The Supreme Court heard a batch of petitions to decide whether mother tongue or regional language can be imposed by states as the medium of instruction for primary school students.
A Constitution Bench headed by Justice R M Lodha will also decide whether setting up an authority to determine the mother tongue of a child seeking education in schools is a restriction of fundamental rights or not.
The Karnataka government’s 1994 Language Policy had made Kannada the medium of instruction. Since then, there have been a series of cases between private English-medium schools and the state government.
HC Had Upheld Decision
In 1993, a Supreme Court Bench of Chief Justice M N Venkatachalaiah and Justice S Mohan upheld the government’s decision.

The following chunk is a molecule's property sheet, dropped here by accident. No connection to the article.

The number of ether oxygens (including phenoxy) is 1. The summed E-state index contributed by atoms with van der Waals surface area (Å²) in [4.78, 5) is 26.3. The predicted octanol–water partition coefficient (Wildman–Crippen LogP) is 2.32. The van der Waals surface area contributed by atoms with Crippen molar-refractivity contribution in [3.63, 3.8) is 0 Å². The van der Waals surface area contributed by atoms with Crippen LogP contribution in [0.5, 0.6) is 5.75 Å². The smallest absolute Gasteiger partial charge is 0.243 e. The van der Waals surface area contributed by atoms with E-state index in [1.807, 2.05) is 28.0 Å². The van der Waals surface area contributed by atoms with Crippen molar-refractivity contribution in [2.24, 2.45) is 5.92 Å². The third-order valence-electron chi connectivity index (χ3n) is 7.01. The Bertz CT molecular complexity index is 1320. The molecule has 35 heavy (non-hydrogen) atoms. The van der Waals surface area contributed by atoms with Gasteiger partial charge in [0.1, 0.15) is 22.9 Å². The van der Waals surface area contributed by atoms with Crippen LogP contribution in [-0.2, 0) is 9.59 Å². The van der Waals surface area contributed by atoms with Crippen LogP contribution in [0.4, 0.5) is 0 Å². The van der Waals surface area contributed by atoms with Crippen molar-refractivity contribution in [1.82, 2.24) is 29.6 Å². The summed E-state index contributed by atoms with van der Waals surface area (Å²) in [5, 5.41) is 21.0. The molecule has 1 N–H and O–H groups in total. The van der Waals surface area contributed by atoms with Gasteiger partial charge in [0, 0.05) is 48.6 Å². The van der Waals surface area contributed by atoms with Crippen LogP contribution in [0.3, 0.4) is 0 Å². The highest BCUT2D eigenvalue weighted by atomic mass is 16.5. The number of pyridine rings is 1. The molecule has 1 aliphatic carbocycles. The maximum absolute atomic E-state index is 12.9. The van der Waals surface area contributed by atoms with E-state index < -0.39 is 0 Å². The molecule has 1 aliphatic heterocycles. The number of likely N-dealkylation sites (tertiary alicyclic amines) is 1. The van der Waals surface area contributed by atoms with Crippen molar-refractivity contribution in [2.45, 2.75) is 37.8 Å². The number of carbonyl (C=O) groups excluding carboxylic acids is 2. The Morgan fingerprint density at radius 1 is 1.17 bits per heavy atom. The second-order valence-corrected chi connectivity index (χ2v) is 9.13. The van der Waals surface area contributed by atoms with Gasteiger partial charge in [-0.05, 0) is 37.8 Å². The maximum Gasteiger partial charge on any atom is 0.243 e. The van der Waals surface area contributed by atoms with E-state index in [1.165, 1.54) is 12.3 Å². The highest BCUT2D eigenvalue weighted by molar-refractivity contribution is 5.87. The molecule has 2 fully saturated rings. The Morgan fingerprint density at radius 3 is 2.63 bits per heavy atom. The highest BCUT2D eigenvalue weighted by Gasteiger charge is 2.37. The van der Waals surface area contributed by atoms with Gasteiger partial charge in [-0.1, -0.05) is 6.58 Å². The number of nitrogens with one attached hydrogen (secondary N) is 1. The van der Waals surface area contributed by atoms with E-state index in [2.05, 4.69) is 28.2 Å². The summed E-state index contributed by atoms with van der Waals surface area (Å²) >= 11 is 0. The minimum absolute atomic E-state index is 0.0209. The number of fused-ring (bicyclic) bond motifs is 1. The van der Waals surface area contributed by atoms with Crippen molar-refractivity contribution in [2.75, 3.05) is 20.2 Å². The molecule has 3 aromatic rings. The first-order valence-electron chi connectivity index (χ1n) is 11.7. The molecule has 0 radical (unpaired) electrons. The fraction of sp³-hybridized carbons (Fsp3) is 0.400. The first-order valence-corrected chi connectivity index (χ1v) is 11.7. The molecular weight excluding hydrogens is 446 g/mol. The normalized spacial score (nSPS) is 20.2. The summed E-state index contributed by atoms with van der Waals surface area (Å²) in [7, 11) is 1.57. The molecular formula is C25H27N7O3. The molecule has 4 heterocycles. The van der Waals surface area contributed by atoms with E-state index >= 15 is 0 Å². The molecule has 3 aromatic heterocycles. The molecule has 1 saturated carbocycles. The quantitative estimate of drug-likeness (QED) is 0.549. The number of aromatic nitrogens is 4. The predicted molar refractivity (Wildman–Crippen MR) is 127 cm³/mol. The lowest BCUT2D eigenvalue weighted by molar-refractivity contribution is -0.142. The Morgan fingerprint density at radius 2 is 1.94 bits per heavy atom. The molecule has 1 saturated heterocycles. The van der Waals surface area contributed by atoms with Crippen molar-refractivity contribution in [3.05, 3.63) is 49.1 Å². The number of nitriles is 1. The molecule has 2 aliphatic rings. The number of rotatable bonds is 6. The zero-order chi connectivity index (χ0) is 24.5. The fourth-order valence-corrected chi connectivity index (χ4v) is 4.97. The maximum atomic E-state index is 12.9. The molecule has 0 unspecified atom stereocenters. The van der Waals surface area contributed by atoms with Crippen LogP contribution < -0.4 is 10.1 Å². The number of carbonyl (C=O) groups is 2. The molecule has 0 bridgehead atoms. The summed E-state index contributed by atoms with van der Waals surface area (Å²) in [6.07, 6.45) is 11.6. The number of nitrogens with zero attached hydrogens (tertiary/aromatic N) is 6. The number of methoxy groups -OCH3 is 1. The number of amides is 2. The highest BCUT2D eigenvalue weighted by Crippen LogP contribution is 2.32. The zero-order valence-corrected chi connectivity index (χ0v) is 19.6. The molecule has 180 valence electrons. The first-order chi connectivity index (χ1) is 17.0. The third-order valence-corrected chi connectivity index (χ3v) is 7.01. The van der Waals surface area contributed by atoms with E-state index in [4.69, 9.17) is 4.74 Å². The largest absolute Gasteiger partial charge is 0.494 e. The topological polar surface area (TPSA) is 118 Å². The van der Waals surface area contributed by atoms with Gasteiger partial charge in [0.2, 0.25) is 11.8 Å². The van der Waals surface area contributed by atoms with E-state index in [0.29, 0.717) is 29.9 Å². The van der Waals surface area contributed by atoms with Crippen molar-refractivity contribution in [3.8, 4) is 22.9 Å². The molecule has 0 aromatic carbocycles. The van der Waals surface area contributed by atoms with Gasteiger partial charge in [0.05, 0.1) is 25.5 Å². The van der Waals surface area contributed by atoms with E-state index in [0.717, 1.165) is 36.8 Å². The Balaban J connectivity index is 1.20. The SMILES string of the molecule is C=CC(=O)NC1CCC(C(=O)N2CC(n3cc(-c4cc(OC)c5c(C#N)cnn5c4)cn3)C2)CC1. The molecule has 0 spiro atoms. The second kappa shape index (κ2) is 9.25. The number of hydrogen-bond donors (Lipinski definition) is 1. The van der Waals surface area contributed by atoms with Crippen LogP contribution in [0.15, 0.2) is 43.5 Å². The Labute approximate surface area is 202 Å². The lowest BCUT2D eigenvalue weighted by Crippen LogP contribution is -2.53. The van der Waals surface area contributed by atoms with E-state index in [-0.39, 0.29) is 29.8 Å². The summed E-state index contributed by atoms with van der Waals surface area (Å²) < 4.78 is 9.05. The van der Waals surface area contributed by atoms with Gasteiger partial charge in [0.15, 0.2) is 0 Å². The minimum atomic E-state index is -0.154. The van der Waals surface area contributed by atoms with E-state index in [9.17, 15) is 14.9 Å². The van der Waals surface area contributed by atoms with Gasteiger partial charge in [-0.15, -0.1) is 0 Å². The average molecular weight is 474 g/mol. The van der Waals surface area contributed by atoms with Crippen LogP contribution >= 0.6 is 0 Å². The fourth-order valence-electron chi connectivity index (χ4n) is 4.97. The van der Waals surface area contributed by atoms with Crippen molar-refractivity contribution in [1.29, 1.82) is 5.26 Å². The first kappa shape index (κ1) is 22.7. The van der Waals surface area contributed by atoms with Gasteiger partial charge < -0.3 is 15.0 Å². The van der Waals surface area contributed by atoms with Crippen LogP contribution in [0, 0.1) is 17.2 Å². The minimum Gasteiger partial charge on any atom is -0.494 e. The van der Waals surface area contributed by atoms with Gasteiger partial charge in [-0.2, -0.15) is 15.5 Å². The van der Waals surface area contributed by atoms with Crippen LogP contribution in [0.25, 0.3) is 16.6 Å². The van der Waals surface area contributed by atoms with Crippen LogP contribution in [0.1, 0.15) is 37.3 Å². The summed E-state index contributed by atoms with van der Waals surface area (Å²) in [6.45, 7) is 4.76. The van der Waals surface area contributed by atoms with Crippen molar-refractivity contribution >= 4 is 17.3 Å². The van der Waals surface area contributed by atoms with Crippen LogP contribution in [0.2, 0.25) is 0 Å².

In 2008, the Karnataka High Court struck down sections of the Language Policy that made the mother tongue the mandatory medium of instruction, ruling that parents were free to get their children educated in any language of their choice.
The Karnataka government challenged before the Supreme Court the High Court’s decision to strike down the clauses.
A Division Bench of the Supreme Court referred the matter to a larger bench last year.
Advocate General Ravi Varma Kumar, who appeared for the Karnataka government, stressed that the state had the Constitutional obligation to provide instructions to people in way of regulation.
Citing various provisions, Kumar told the Bench how important it was to protect minority rights and institutions. “Primary school language should be one’s mother tongue and not English, for, English is an alien language,” he said.
“The state has the power to regulate and the right to oppose restrictions is the right of the state,” Kumar said, while concluding his arguments.
The Bench will on Thursday hear the managements of various schools who opposed the state’s decision to include mother tongue in schools.